Custom tapestry at the Farm Store

Master Indigo Dyeing From Japan

At SingleThread we are proud to have the opportunity to work with many highly skilled artisans around the world who embody a shared commitment to craftsmanship and preserving tradition. 

Katina and Ayuchi-san, SingleThread's Creative Director, have a shared love of indigo-dyeing and were thrilled to discover BUAISOU in 2017. BUAISOU, was established in Kamiita-cho, Tokushima Prefecture of Japan in 2015, to "thrive in the hometown of indigo dye."  

What makes BUAISOU unique is that all processes, which were traditionally divided into separate specializations, are carried out within BUAISOU itself; from cultivating the raw indigo, fermenting the indigo leaves (Sukumo), dyeing, designing, through to production.

Recently, we had the opportunity to collaborate with BUAISOU on two custom tapestries, created for the opening of SingleThread's Farm Store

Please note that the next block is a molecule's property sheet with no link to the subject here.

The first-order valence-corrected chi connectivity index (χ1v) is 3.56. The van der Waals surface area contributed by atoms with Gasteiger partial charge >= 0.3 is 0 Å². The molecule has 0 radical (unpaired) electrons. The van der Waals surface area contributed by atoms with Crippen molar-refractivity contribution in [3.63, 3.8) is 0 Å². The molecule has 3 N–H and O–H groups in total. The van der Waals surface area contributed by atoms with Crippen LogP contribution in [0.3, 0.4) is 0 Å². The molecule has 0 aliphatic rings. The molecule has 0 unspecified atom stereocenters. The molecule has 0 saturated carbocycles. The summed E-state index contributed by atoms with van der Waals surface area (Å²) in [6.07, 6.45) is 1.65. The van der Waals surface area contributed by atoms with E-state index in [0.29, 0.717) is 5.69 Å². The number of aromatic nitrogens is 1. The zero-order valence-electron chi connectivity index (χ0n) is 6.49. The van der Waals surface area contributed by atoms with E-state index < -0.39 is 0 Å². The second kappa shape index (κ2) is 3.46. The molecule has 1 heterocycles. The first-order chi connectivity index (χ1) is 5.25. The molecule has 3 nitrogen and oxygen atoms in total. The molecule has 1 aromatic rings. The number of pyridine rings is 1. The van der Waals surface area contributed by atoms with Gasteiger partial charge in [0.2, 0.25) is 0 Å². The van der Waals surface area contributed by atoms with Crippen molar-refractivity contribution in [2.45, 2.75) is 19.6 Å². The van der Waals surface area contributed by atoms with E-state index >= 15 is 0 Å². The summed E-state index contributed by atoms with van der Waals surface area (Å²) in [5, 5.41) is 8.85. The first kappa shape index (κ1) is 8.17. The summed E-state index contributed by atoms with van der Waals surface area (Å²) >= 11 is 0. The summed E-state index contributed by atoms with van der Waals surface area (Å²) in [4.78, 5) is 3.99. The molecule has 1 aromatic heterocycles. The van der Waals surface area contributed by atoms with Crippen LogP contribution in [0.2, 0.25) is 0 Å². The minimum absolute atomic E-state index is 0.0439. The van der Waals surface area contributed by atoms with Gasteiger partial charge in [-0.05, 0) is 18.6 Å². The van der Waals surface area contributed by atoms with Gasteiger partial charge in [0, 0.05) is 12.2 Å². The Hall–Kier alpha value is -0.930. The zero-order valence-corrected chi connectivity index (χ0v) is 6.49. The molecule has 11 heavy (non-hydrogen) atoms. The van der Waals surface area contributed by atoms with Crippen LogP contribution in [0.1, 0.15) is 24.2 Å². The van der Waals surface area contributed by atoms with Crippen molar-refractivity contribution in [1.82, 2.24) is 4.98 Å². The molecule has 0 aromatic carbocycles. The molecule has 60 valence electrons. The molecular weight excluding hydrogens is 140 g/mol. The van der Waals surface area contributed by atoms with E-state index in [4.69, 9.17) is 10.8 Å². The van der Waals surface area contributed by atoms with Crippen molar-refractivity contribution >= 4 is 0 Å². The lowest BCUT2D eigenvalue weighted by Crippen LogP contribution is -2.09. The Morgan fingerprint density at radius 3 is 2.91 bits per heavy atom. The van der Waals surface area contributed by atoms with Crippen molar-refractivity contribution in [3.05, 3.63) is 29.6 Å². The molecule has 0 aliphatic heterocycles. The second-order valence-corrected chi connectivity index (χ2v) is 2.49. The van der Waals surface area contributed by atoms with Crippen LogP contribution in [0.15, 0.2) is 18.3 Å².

To learn more about BUAISOU, visit their website and explore their online international shop. 



Tapestry image

The tapestry's design is based on the DNA sequence of vegetables, which is also used throughout the restaurant's interior design and is representative of SingleThread's agricultural roots. This tapestry is inspired by the gene sequence of the Shimonita green onions, which are grown year round on the farm. 

BUAISOU's hand dyeing technique allowed us to create a striking ombre pattern which beautifully captures the Shimonita's DNA sequence. 

indigo dyeing process
indigo dyeing process
indigo dyeing process
BUAISOU at SingleThread's rooftop

SingleThread has been thrilled to collaborate with BUAISOU on special projects over the years. In 2018 we had the pleasure of hosting BUAISOU's founders at SingleThread for an indigo-dyeing workshop in partnership with Sonoma Cultural Exchange

Chef Kyle Connaughton with one of BUAISOU's founders, Kakuo Kaji-san.

Chef Kyle Connaughton with one of BUAISOU's founders, Kakuo Kaji-san. Kaji-san is originally from Aomori prefecture where he studied textiles. He relocated to Tokushima prefecture to launch BUAISOU at a time when the Japanese government activated a program to support relocating the workforce to regenerate aging communities in 2012.